Summertime brings back memories of the smoky smell of coal oil lighting, the feel of cool dank air rising from the well with the scent of the wet hemp rope, and the warmth of sun and family love.
Mother and Dad were teachers eight months a year in the small town of Jonesboro in Southern Illinois. In addition to the financial necessity of moving to the farm during their salary-less summers, they wanted to teach their three children by providing living history lessons. They day dreamed of opening a summer camp so more children could experience the old ways. After we children grew up, my father took many other youth “down to the farm” for Saturday adventures at his old home place in rural Johnson County near the village of Goreville. An almost faded way of life existed there for me and others to enjoy.
Living on the farm those four months each summer brought the challenge of being self sustaining. Mother gardened to feed us. Dad milked cows and taught me and Jim, my brother, to do so. We had mushrooms to hunt, poke salad to cut, and blackberries to pick and feast on. We had no water, electricity, or heating bills. Mother and Daddy rented our home in Jonesboro. That rent with a few dollars from eggs and cream that Mother sold at General Vaughn’s store was most of our summer income. How rich we were, however!
Mother lit two kerosene lamps each night. Afraid of an explosion, she did not trust me to light them nor to slowly turn down the wick and blow out the lamps for many years. However, because my hand was small enough to fit inside the sooty globes, I usually washed them in the hot soapy water left from doing breakfast dishes. Mother taught me to be very careful as I did this task, and I felt important. I was given a small kerosene lamp for the upstairs attic bedroom the first summer in that room without my older sister, Rosemary. The upstairs was dark and shadowy at night, but my little lamp helped build confidence as I climbed the steep stairs.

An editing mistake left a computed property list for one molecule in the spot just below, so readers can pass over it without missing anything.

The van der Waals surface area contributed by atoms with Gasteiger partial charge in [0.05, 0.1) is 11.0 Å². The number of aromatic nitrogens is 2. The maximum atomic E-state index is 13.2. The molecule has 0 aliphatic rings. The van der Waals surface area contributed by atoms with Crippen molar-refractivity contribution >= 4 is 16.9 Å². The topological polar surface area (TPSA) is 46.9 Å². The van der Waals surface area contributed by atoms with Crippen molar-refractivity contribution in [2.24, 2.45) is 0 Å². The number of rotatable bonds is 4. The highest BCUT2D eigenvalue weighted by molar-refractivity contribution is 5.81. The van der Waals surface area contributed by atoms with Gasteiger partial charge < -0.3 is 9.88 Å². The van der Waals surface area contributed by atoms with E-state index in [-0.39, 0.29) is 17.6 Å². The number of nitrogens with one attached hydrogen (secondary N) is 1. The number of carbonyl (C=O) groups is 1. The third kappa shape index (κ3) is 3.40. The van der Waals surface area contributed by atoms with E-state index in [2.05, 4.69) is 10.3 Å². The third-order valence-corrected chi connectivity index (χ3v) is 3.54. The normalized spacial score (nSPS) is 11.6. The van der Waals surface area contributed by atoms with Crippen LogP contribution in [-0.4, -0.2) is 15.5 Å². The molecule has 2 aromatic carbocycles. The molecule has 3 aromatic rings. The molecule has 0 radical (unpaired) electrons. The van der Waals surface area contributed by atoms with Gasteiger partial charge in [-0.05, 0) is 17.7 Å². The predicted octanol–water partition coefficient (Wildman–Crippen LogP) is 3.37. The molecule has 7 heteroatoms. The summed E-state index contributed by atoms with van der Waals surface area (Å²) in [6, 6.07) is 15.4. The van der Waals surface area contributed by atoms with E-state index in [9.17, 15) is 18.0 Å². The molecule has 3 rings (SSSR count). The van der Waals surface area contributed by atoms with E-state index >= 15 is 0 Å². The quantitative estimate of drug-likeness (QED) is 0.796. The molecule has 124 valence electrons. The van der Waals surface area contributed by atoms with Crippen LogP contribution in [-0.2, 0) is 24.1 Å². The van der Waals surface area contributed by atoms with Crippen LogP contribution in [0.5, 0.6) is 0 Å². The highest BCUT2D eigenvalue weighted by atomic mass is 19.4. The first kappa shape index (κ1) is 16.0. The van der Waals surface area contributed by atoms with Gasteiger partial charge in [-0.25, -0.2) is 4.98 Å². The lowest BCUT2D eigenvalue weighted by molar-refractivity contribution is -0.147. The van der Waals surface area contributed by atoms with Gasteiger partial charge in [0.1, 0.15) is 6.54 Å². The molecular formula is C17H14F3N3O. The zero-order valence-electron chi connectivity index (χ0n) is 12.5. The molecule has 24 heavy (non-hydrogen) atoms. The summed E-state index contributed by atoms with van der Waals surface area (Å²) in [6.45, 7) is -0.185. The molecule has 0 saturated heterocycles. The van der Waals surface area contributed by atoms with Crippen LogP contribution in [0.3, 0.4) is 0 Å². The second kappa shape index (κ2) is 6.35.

Rosemary had decorated our half of that long narrow room with slanted ceilings. To an old white woven bedspread, Rose added bright red print in a ruffle that fell to the floor, thus covering the feather bed, which was laid on a straw tick on an old rusty bedstead. For a dressing table, an orange crate was nailed horizontally to the wall to make two storage shelves and then skirted with the same red print. Rose also skirted a wooden keg and padded the top for a seat. In my childish opinion, our more formal bedroom with real furniture left behind in Jonesboro did not compare in beauty.
Mother led us on blackberry expeditions in July. We ate the fragrant juicy jewels three times a day during season–on cereal at breakfast, in pies and cobblers at noon, and with sugar and cream at supper. Mother made wonderful blackberry cream pies that I have never had the privilege to eat again. I figure she made up that recipe to add variety in our menus.
We put buckets of rich milk down in the well to keep it cool, and we drank milk to our heart’s content. Mother made butter and cottage cheese. She and my brother loved to drink buttermilk although it made me make faces.
Mother and Aunt Grace competed and cooperated in helping their families live well on little money. Grace was her sister-in-law who lived on the edge of Goreville year around. Both women were intelligent, well read, and industrious, and they succeeded very well in their thrift.
One summer they came up with a recipe for using all that excess milk and cream to make real cheese. Mother was never satisfied, for the cheese lacked firmness and had the consistency of a spread. It tasted wonderful, and I considered the enterprise a great success. I also adored the homemade root beer Aunt Grace made and served as refreshment on a hot summer night.